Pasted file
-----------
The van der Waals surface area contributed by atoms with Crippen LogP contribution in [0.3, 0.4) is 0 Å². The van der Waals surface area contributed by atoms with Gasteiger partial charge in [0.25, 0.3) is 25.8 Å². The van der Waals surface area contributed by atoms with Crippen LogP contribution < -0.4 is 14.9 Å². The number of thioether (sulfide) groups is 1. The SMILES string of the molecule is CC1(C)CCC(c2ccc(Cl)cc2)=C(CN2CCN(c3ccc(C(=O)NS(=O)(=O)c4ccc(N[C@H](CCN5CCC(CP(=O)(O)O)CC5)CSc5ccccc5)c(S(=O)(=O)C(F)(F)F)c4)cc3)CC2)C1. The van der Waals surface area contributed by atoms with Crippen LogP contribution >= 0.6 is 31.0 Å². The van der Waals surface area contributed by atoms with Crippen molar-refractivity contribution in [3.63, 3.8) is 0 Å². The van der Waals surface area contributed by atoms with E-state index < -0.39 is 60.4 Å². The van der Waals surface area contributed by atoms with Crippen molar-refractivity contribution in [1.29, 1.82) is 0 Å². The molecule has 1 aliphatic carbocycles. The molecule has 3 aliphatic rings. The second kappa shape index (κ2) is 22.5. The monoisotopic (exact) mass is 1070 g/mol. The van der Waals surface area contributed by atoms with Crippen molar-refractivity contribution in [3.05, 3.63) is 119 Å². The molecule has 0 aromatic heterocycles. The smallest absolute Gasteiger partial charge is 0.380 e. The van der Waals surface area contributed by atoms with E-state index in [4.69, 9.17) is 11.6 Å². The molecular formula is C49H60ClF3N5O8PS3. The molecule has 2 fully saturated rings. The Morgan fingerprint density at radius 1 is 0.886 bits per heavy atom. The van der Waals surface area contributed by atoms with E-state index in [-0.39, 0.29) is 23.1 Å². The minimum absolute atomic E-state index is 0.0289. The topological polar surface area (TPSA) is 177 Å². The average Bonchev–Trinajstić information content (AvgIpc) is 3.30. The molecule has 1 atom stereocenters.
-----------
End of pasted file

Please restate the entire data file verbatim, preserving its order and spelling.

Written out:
The van der Waals surface area contributed by atoms with Crippen LogP contribution in [0.3, 0.4) is 0 Å². The van der Waals surface area contributed by atoms with Gasteiger partial charge in [0.25, 0.3) is 25.8 Å². The van der Waals surface area contributed by atoms with Crippen LogP contribution < -0.4 is 14.9 Å². The number of thioether (sulfide) groups is 1. The SMILES string of the molecule is CC1(C)CCC(c2ccc(Cl)cc2)=C(CN2CCN(c3ccc(C(=O)NS(=O)(=O)c4ccc(N[C@H](CCN5CCC(CP(=O)(O)O)CC5)CSc5ccccc5)c(S(=O)(=O)C(F)(F)F)c4)cc3)CC2)C1. The van der Waals surface area contributed by atoms with Crippen LogP contribution >= 0.6 is 31.0 Å². The van der Waals surface area contributed by atoms with Crippen molar-refractivity contribution in [3.63, 3.8) is 0 Å². The van der Waals surface area contributed by atoms with E-state index < -0.39 is 60.4 Å². The van der Waals surface area contributed by atoms with Crippen molar-refractivity contribution in [1.29, 1.82) is 0 Å². The molecule has 1 aliphatic carbocycles. The molecule has 3 aliphatic rings. The second kappa shape index (κ2) is 22.5. The monoisotopic (exact) mass is 1070 g/mol. The van der Waals surface area contributed by atoms with Crippen molar-refractivity contribution in [3.05, 3.63) is 119 Å². The molecule has 0 aromatic heterocycles. The smallest absolute Gasteiger partial charge is 0.380 e. The van der Waals surface area contributed by atoms with E-state index in [4.69, 9.17) is 11.6 Å². The molecular formula is C49H60ClF3N5O8PS3. The molecule has 2 fully saturated rings. The Morgan fingerprint density at radius 1 is 0.886 bits per heavy atom. The van der Waals surface area contributed by atoms with E-state index in [-0.39, 0.29) is 23.1 Å². The minimum absolute atomic E-state index is 0.0289. The topological polar surface area (TPSA) is 177 Å². The average Bonchev–Trinajstić information content (AvgIpc) is 3.30. The molecule has 1 atom stereocenters.